We’ve lost another great one: news spread today that Italian art master Sergio Toppi had passed away at age 80. Toppi got his start in advertising (and his sketchy, geometric styleed the way for the familiar the mid-century advertising look) but contributed comics to such magazines as Linus, Corto Maltese, Un uomo un’avventura, and Il Giornalino in Italy and l’Histoire de France en bandes dessinées and La Découverte du Monde in France. Best known for single stories rather than series characters, in recent years he worked exclusively with the French publisher Editions Mosquito. Archaia is bringing out a US edition of his retelling of the Arabian Knights, Sharaz-De later this year. A selection is below.
Stuart Immonen’s artwork is one of the key selling points to, well, anything he is involved with, and All-New X-Men #1 is no exception. The premise of the book is that the original five members of the X-Men – Angel, Cyclops, Jean Grey, Iceman and Beast – have come to the present for some reason (no, there’s no sign of other founding X-Men Shortpack and Sage at this point in time). They are in the present, and they are… in the present. And Stuart Immonen is drawing it! So now you know the premise of the series in its entirety.
The regardless point being, Marvel have released some of Immonen’s pencils for the first issue of the series, written by Brian Michael Bendis. And unsurprisingly, they’re spiffing, corking, and several other 1960s adjectives.
Drop everything! Paul Gravett has interviewed Shaun Tan! The Oscar winning artist of The Arrival, The Lost Thing and many other picture books is one of the most admired illustrators working today, and although Tan’s work often ends up being “comics” in that it is sequential, pictorial storytelling, as this interview makes clear, doing anything like comics is only something he backed into:
Erin Polgreen’s iPad-based magazine of comics journalism, Symbolia, gets previewed as part of Christopher Borelli’s look at the rise of non fiction comics journalism. Polgreen was in town a while ago and showed us some samples of the project — not only was the lineup of creators impressive, but Polgreen has the smarts and focus to make Symbolia a must-read.
Surprise! It’s Shia LaBeouf and his girlfriend Karolyn Pho, who handles the business side of LaBeouf’s Campaign Book comics publishing company. LaBeouf is making a Lars Von Trier film called Nymphomaniac which may require him to film actual sex acts, which is a step up from the torture and blinding and other miseries which actors in von trier films must often endure. Whatever happens, we’re sure Shia will make a comic about it.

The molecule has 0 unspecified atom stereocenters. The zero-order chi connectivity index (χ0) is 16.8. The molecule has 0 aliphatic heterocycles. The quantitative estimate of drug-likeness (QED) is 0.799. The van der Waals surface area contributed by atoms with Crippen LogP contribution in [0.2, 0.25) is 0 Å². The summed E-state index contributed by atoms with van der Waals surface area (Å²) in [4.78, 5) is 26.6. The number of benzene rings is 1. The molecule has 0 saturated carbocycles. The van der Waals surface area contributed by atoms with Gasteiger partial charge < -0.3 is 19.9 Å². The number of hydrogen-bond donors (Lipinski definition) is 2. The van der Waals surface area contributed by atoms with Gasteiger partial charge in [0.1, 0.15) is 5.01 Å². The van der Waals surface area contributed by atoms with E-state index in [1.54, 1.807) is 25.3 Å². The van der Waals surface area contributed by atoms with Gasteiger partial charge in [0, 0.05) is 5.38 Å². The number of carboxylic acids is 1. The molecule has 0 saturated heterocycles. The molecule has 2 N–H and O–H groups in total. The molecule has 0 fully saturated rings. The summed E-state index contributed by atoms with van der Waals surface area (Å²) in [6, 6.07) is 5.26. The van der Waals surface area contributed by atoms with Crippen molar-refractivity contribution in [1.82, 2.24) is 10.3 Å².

Not to get all trippy on you, but Wisconsin Public Radio is producing a six-part radio series and a comic book on understanding understanding. It’s called Meet Your Mind: A User’s Guide to the Science of Consciousness. The comic is by Jim Ottaviani and Natalie Nourigat. Ottaviani is well-known for his comics unpacking science, so this sounds like a winner. To pay for the comic, WPR is using, what else, Kickstarter. Since Kickstarter is really one big pledge drive, it all makes sense.
A few days ago CBR rolled out the exclusive revealof the trailer for GREAT PACIFIC, an Image series comics out in November that deals with the (real) great garbage pile floating in the Pacific and ecological issues.
To be blunt, we like this trailer better than many we’ve seen, and the main reason is the great score. According to Harris, he got one of his old pals from film school to actually write the music. And wow…that makes a difference.
Here’s a new one for the comics-related crime blotter: A Utah teen has been arrested and charged with aggravated assault after he used replica Wolverine claws to attack a friend.
No one knows why Kristofer Ryan Huff, 19, set into his 20-year-old roommate with the claws….and also a knife. Perhaps it had to do with the fact that the victim was dating Huff’s mother, who was also injured in the attack.
§ Okay, okay: Joe Casey clears up that whole Butcher Baker controversy we told you about last week. It seems there WILL be a collection, and the series really was meant to stop at issue 8 (which just appeared after a long gap.) It was Casey’s plan to give readers a jolt by leading them to believe this was going to go on a while and then KA-BLAM!
Yeah, it was always meant to be eight issues and done. It’s one story. Actually, I kinda felt like readers might’ve been keying into the fact that it might not be an ongoing, infinite series simply because, even at issue #5 or #6, I still wasn’t giving them any kind of temporary closure moments, as you tend to do on a monthly book. You’ll build in those minor end points every two, three or four issues. It’s part of the accepted macro-structure of a series that’s meant to deliver “continuing adventures” or however you might want to frame it. “Butcher Baker,” in its execution from month to month, was much more novelistic in its shape.
But it all comes down to the way stories are delivered. When you’ve got an audience that’s as savvy as most audiences have become, it’s tough to shake them out of their complacency and really take them on a ride. Even movie audiences are now “trained” to have an inherent sense of a movie’s shape. They know it’s going to be roughly two hours long, a lot of them even have a sense of the Hollywood three act structure, so most of the fun of being told a story is already significantly affected by all of that “pre-knowledge.” Well, I wanted to see if I could mitigate some of that. Shit, I hope it worked…
Recently, comics herstorian Trina Robbins and Ladies Making Comics’ Alexa Dickman teamed up to find Golden Age Fiction House artist Fran Hopper was alive and not yet lost to the sands of time. And now they have a photo. Hopper, 90, is shown next to a self-portrait she painted back in the ’40s.